The NFU Monmouthshire Hustings took place last night (at Alice Springs Golf Club, near Usk) and was well attended (which seems to be the pattern of Hustings of late). The questions covered a wide range of topics, some of which related to farming (and agriculture) including the economy, the banking crisis, supermarkets, party funding, fuel prices and micro- generation.
Not surprisingly there was a focus on the future of farming (especially focusing on how the next generation of young farmers will get into the business. This is something that Elin Jones AM, Plaid Minister of Rural Affairs has began to address with the Young Entrants scheme. The farmers present were well aware of the Minister's ongoing activities on their behalf.
The slow but steady increase in fuel costs will have a harder impact in rural areas (where there is a lack of public transport) and also on food prices, where rising costs will hit both consumers and producers, with increased prices, falling profit margins and higher fuel bills - something that will hit both production and transportation costs. None of this is good news for either our farmers or us their customers.
One thing, we in Wales, cannot afford to neglect of the important agricultural sector, which still makes a significant contribution to our rural economy. And speaking of the farmers old traditional friends, it's worth remembering that not that long ago in the 1980's it was a Tory Secretary of State who literally sat by and quietly did nothing when many of our Dairy farmers got hammered into the ground by cuts in the milk quota.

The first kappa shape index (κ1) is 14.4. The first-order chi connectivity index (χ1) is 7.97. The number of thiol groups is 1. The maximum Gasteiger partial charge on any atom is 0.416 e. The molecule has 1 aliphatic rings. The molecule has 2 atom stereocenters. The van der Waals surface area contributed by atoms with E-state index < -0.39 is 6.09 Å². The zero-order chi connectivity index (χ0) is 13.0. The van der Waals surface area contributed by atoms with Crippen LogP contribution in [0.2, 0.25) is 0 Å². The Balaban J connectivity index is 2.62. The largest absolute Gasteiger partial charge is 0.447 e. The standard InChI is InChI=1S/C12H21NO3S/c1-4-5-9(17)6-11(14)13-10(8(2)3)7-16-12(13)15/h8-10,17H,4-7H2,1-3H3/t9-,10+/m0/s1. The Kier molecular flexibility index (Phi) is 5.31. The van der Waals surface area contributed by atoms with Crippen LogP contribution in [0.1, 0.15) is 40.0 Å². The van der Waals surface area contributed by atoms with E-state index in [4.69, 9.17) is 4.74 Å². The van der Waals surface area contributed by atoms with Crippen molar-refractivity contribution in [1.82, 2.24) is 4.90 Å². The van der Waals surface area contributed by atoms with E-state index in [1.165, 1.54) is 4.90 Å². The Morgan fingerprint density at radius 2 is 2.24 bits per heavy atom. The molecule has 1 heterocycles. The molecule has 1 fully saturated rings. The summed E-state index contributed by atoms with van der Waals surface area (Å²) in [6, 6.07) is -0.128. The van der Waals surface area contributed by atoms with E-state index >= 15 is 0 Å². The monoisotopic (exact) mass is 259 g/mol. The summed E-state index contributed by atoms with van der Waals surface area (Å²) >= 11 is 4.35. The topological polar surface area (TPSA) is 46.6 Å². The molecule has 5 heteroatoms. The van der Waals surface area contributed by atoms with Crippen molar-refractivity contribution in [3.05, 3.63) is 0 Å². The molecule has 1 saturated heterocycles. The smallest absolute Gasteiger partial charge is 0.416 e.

Oddly enough when I mentioned this last night it was not picked up by the incumbent Tory MP who chose not to say a word on the subject. Whoever emerges from this Westminster election, in pole position (or on top of the pile) never again must any Welsh Minister fail to stand up and be counted and to fail to argue their corner on behalf of Welsh farmers.
We need to take practical steps to give Welsh farmers a fighting chance of making a real living; securing 80% of publicly procured food locally by 2015 is a realistic and practical aim. This is something that could provide the first practical step towards helping Welsh farmers and other producers make the most of the new opportunities that will arise from higher public purchasing of local products.